Defining the Geopolitics of a Thirsty WorldSM
ISIS Wages The World’s First Water War

Via the Wall Street Daily, a look at water crises in the Middle East:

Water War Waging in the Middle East: ISIS at the Front

“Water is the single most important determination of civilization.”

Famed international and commodities investor Jim Rogers said that in an interview with marketing agency Sinclair & Co. And he’s right…

History shows that no civilization can survive without water – no matter how advanced.

Earlier this year, the Journal of the American Water Works Association identified a number of countries that are experiencing water stress. These countries include the emerging market giants China and India, parts of the United States, and many countries in the Middle East, including Egypt, Jordan, Syria, Iraq, Yemen, and Turkey.

Other countries not identified in the journal are experiencing water stress, too. In Pakistan, for example, water per capita is at a rate of only 1,500 cubic meters. That’s one-third of the rate it was in 1950, which was 5,000 cubic meters.

And then there’s the growing water problem in Brazil.

Conditions around the world are likely to get worse, too, as global water consumption is forecast to rise by 85% by 2035.

The New Liquid Gold

In his interview, Jim Rogers talked specifically about some of the world’s water trouble spots, which doesn’t necessarily mean a lack of water.

For instance, in China, Rogers pointed out that the water is often polluted and also in the “wrong place.”

You see, half of the country’s population and two-thirds of its farmland are in the north. But 80% of the country’s water is in the south. Plus, about 70% of the groundwater that’s in the north is too polluted for the industry to even use.

The water problem is India may even be worse, according to Rogers.

In the northwestern breadbasket of India, about 80% of the surface water is being used. That’s led groundwater levels in some areas to drop by 54% just in the past seven years. Forecasts are predicting that 60% of India’s aquifers will be in “critical condition” within 20 years.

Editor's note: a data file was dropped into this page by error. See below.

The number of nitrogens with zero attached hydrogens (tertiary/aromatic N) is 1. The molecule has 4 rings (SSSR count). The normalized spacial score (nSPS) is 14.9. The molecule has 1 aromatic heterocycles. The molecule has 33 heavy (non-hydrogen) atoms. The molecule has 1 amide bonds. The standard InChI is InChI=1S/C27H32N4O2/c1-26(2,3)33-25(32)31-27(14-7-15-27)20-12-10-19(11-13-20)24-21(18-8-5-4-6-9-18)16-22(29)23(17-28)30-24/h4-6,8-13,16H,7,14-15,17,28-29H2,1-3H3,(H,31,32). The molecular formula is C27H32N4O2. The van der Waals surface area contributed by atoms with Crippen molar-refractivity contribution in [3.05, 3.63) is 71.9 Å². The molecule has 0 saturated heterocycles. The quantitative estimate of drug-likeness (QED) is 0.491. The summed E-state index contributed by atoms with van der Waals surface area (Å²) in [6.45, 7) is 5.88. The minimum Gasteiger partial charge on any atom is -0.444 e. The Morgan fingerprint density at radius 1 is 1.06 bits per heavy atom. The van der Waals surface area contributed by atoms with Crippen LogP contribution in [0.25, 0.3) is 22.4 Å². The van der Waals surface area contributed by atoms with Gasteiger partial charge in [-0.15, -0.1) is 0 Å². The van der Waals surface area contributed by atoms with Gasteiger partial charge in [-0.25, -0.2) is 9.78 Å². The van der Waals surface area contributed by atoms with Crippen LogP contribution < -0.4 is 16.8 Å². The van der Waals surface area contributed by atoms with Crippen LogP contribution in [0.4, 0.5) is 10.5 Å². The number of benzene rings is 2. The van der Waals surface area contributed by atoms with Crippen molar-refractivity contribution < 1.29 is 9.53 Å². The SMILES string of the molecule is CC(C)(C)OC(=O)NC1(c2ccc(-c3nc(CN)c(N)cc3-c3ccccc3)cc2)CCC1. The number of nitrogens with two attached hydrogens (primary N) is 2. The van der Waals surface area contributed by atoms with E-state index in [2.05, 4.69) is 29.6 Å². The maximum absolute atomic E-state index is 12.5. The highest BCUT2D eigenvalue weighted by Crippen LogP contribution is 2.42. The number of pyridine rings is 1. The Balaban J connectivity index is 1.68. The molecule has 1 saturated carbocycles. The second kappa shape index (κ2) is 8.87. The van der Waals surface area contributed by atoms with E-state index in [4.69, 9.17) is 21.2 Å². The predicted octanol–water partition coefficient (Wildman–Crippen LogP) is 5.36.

Pollution is a big problem in India, too. Only 59 of India’s 632 districts have water safe enough to drink.

Yet, neither China nor India hold a candle to Roger’s biggest concern – the Middle East.

Water Terrorists

There, Rogers is forecasting that wars will start – especially in the western part of the region – over water.

The Arab region contains less than 7% of the world’s water reserves and less than 1% of the world’s flowing water. The region’s rainfall never exceeds 2% of the global average.

And it seems that Jim Rogers’ prediction has already come true… The first water war is already well underway.

I’m taking about the spread of ISIS.

The writing was on the wall as early as 2013 when ISIS tried to seize rivers and dams in Syria and Iraq.

Mahmoud Abu-Zeid, President of the Arab Water Council, told the Middle Eastern media site Al-Monitor, “ISIS expansion has become concentrated in water resource regions in Syria and Iraq, and it is very clear that ISIS is seeking to acquire parts of Arab water sources.”

He went on, “Given that water represents life, seizing such resources in Arab countries would be very serious and would constitute an inhumane means of pressure.”

ISIS already controls most of the upper areas of the Tigris and Euphrates Rivers. And its agreement with Nigeria’s Boko Haram creates the possibility that ISIS will gain control of the headwaters of the Nile River.

Tensions are rising in other areas, as well.

There’s already tension in this region between Egypt and Ethiopia over the Nile. And tension between Egypt, Libya, Chad, and Sudan over a shared aquifer. Plus, the civil war in Yemen grows hotter as water becomes scarcer.

The water situation will likely grow worse as ISIS and similar groups gain strength.

Water, Water Everywhere

The problem is that water isn’t evenly distributed around the planet. As Rogers points out, there’s plenty of water in Siberia, for instance, but few people live there.

So, is there an investment angle to this?

Well, certain areas of the water sector may provide some opportunity.

For instance, to treat contaminated waters in Asia, there are a number of companies attacking the problem. The leaders in the field are based in Singapore, with the largest player being Hyflux(HYFXY).

There are also the big global companies in the sector, such as Veolia Environnement (VEOEY) and Suez Environnement (SZEVY).

But in most places (California is an exception) water rights are not owned by an individual or companies. Water is just there for the common good.

The problem here is that groups like ISIS are trying to change that equation.

This entry was posted on Tuesday, November 17th, 2015 at 6:56 pm and is filed under News.  You can follow any responses to this entry through the RSS 2.0 feed.  Both comments and pings are currently closed. 

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